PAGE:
Folk Festival hit Elephant Revival back in town to rock The Ark
But their rousing, entertaining, energetic and hard-to-classify performance left an indelible impression on the crowd, and some fest-goers proclaimed that the group was one of the surprise hits of the festival.
That was just a 25-minute set, though, so those who were left wanting more (to borrow an old-show-biz credo) can catch an entire set when the group comes to The Ark on Saturday.
Regarding their “hard-to-classify” quality: The group does indeed draw on a giddy array of styles, and is not shy about stirring them all into the mix, sometimes within a single song. Their repertoire is inspired by such far-flung influences as traditional folk, Scottish/Celtic fiddle tunes, the blues, psychedelic excursions, mournful Appalachian ballads, rustic old-timey music, endearingly shambling indie rock, twangy Americana, world-beat grooves, vintage 1940s - 50s-era jazz and even an occasional hip-hop beat.
“I like that we’re writing original music, but that all of us are also tapping into the different kinds of music we love, and the music we want to play, and what feels right to us - to our ears and hearts and minds,” says Bridget Law (fiddle / vocals). “For us, it’s definitely not about about being pigeonholed into a genre, it’s about making the music that wants to be made.
And, says Law, the casting of a wide musical net is unconscious, for the most part. “It hardly ever happens that someone says, ‘Hey, here would be a good place for a Celtic fiddle part,’” says Law. “Although, that does happen occasionally.Given their eclecticism, when Revival ambles onto a stage, “the goal is to have a collective, unifying musical experience, for both us and for the audience,” says Law from Nederland, Colorado, her hometown and the group’s home base (although the rest of the band members come from other parts of the country).
Those other band members, by the way, are: Bonnie Paine (lead vocals, washboard, djembe, musical saw), Sage Cook (electric banjo/guitar, acoustic guitar, mandolin, viola, vocals), Dango Rose (double-bass, mandolin, banjo, vocals), and Daniel Rodriguez (acoustic guitar, electric banjo/guitar vocals).
“What I love about music is that it gives both the musician and the listener a space to go into, within themselves, to reflect and listen, and take it in, and hopefully take something positive away from that experience—I think there’s s lot of power in that, and we try to tap into that.”
And the vibe of the group’s show can change from night to night. “We don’t write up our set list until after we go out and look at the room and the crowd,” says Law. “We want to feel the vibe in the room, and try to get a sense of what type of experience we, and the audience, are ready to have.
“We can rock the house and just play upbeat stuff all evening, or go out and integrate some of our quieter, more sensitive ballads, and play them a delicacy and a sense of the space between the notes.”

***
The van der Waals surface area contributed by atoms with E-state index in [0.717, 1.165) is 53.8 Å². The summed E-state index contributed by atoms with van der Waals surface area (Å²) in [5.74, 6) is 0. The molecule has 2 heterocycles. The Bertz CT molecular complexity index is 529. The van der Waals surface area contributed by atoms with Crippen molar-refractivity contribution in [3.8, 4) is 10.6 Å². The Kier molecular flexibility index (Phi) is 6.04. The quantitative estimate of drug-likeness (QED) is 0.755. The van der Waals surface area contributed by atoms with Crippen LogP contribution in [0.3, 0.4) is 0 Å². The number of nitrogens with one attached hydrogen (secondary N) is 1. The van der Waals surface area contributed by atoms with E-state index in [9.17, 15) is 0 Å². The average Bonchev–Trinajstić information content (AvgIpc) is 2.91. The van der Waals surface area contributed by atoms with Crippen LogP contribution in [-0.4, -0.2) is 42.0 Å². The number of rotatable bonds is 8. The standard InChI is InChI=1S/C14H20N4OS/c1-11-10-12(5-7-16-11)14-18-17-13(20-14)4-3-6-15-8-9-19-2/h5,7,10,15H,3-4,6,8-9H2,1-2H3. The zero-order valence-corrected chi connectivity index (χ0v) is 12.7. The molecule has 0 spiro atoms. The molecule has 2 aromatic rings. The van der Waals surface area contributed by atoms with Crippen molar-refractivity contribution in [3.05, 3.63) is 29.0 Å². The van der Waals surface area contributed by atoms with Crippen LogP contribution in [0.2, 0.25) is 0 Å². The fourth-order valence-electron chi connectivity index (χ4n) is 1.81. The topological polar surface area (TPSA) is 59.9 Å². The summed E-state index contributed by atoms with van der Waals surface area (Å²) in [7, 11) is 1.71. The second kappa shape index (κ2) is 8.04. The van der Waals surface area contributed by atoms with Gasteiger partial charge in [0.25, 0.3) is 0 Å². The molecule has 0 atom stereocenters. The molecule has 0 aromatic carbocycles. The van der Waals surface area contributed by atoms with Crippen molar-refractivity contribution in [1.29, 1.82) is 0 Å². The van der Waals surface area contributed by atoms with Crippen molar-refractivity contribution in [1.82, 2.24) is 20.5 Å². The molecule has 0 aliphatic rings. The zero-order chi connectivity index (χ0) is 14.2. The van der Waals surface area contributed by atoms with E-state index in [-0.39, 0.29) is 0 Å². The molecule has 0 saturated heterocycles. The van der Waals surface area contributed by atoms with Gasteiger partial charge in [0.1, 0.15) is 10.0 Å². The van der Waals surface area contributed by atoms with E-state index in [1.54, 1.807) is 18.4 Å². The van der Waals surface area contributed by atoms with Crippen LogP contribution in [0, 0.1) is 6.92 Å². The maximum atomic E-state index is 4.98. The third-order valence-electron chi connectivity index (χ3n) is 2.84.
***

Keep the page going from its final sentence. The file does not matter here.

The range of the group’s influences is not the result of each player bringing one particular musical expertise to the whole, and then synergizing that. That is, it’s not like one member is “the Celtic-music gal,” and one is the “psychedelic rocker,” and one is the “vintage jazz head.”
“No, each of us are just all really open to a lot of different kinds of music, so each of us appreciate all of those styles, although some of us are more experienced in some styles than the others,” explains Law. “Like, my playing the fiddle, and having been to Scotland, has exposed me to more Celtic fiddle tunes than the others, so I guess that is something that I would bring to the table more than the others.”
Of course, taking so many different styles, then combining and re-combining them, doesn’t make it easy for the record company to market them to a specific audience.
“Yeah, that’s a challenge, but if we really had to choose, we wouldn’t choose to just play folk, or just indie rock, or just Celtic—although, we could make a record that’s just a folk album, or just a rock album, or just a Celtic album. We’ve sort of gone through different phases in terms of what we call the music we make, and right now, we’re just calling it ‘folk music that rocks.’
“That seems right to us now, because it’s folk music in that the songs are lyric-driven, with powerful intention and meaningful lyrics, and we use elements of traditional music. So, we are playing folk music, but we definitely rock it—we play very percussively.”
The group’s last album, “Break In the Clouds,” was released in 2010, and the band recently spent a few days in the studio, laying down nine tracks for its next release—or releases.
“We’re not sure yet how we want to release these. We might release it as two separate EPs, with the first out this summer, so that our fans can have new music sooner. But we’re not sure yet how much the record company is going to be involved yet, so it may turn out that it’s a single album, in which case it probably won’t be out until the fall.”
As for the new music itself, “we still have one group of folk songs, and then a second group of darker folk songs with a rock edge,” she says -- which was also the case on “Break in the Clouds.”
“But it’s very acoustic-sounding, and we recorded it mostly live, wheras ‘Clouds’ was more layered—we used overdubs when we recorded that one.”
Law doesn’t anticipate that the group will go back in and add more layers to the new tracks, via overdubs. “No, we wanted to lay them down quick, and in a really organic fashion, to capture the immediacy of the music we were creating. What we hear now on those tracks is pretty much how they’re going to sound when the record comes out. We think it’s all there.”
Kevin Ransom is a free-lance writer who covers music for AnnArbor.com. He can be reached at KevinRansom10@aol.com.